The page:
The Benefits of International Trade

In my last editorial, I wrote about the potential for a free trade market between Canada and the European Union. I got quite excited about the possibility, both for personal reasons and because I believe there is an excellent economic reasoning behind the deal.

Open and free economies participate in international trade because they have realized one of the few constants in the global economic realm: resources and skills are unequally distributed. In order to alleviate these global production balances, open economies load up on goods and services that produce the best, create surpluses in excess of domestic demand, and export those surpluses to countries where there is yet unmet demand. Once satisfying terms of trade are achieved, goods and services are exchanged and money pocketed, hopefully netting trade surpluses rather than deficits.

So, what could Canada have that the EU might want? Well, our greatest exports are natural resources, forest industries, electric power and equipment, consumer products, telecommunications, and above all, skilled people. This is where our competitive advantage lies. But how is competitive advantage among global economies established? Simply, the country that produces specific goods or services at the lowest opportunity cost has the competitive advantage in that area over its trade partner.

International trade comes with a basket of benefits (besides the obvious monetary ones). For starters, international trade fosters production specialization, which in turn increases productivity and leads to expansion of production worldwide. In other words, specialization allows for economies of scale, at the bottom line of which are lower costs, higher efficiency, and higher incomes.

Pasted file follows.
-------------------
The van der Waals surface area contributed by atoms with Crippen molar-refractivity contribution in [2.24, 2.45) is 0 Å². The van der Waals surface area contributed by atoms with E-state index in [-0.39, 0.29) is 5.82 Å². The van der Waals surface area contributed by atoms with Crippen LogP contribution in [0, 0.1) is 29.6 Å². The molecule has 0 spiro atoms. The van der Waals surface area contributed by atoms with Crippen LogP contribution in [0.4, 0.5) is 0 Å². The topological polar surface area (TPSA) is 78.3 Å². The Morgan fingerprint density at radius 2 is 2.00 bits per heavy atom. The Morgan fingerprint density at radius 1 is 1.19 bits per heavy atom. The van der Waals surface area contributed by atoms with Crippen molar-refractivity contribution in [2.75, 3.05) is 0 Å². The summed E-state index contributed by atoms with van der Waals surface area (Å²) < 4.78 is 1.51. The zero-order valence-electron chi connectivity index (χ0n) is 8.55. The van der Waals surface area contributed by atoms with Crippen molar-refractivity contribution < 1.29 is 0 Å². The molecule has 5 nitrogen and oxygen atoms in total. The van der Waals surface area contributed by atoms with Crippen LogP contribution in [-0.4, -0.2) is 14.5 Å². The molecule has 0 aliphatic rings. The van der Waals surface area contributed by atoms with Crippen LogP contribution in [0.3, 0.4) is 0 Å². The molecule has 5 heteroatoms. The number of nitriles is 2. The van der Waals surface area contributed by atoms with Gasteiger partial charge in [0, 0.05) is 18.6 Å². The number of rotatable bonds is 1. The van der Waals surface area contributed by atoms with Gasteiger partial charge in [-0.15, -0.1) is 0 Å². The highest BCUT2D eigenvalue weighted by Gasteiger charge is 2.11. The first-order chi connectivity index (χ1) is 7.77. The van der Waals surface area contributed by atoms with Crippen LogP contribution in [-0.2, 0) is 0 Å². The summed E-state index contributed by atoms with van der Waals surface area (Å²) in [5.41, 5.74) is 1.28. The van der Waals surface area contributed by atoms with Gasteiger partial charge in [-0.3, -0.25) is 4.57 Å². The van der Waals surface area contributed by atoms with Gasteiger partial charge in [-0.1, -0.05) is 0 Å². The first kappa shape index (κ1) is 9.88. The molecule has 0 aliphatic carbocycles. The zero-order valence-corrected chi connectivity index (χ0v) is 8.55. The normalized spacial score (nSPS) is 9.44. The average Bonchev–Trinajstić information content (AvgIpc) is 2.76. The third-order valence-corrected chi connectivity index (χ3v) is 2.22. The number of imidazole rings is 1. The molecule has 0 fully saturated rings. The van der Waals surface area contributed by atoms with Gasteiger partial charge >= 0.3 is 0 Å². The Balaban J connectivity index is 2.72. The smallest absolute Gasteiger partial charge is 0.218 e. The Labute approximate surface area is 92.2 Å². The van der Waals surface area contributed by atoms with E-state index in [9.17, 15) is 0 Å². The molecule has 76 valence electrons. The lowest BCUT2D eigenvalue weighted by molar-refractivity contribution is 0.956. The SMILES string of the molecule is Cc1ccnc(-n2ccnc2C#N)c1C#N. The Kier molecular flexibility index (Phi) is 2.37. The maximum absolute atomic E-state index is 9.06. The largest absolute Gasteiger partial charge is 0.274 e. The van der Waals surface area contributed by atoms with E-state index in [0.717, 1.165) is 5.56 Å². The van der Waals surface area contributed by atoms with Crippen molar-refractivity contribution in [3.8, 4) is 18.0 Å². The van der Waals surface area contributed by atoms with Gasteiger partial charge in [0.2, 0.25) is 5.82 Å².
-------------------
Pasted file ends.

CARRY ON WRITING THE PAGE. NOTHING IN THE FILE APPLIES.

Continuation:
Also, as trade incomes increase due to having competitive advantage in certain production areas, imports become cheaper, heating up the competition both abroad and domestically. As incomes from trade increase and prices due to competition decrease, our overall standard of living improves.

At this point, I should mention a couple of foreign trade fallacies, often argued by producers whose products lack international competitive advantage. The first argument against foreign trade is that it produces unemployment, which is true in the short run. But we are talking about structural employment caused by the labor market demanding different sets of skills and training. In the long run, as workers are retrained and redeployed, the long-term aggregate supply of labor returns to its equilibrium position on the demand curve.

The second argument is that free trade reduces wages. Again, this is true in the short run, and only for certain types of jobs. However, in the long run, as free trade creates more productivity, prices fall, and resources are employed more efficiently, the overall economy actually ends up with higher real wages.

Now, let’s go back to what establishing a free trade market with Europe could mean to Canadians. Historically, economically, geographically, and politically, it made perfect sense for Canada to have the U.S. as the country’s largest trade partner. In the past, there has been a high correlation between our respective economies. However, lately, our economic fates seem to be diverging due to a large number of macroeconomic factors getting in the way of that snug and comfortable relationship. It is simply time for Canada to look into expanding more aggressively into the next natural choice of markets — Europe!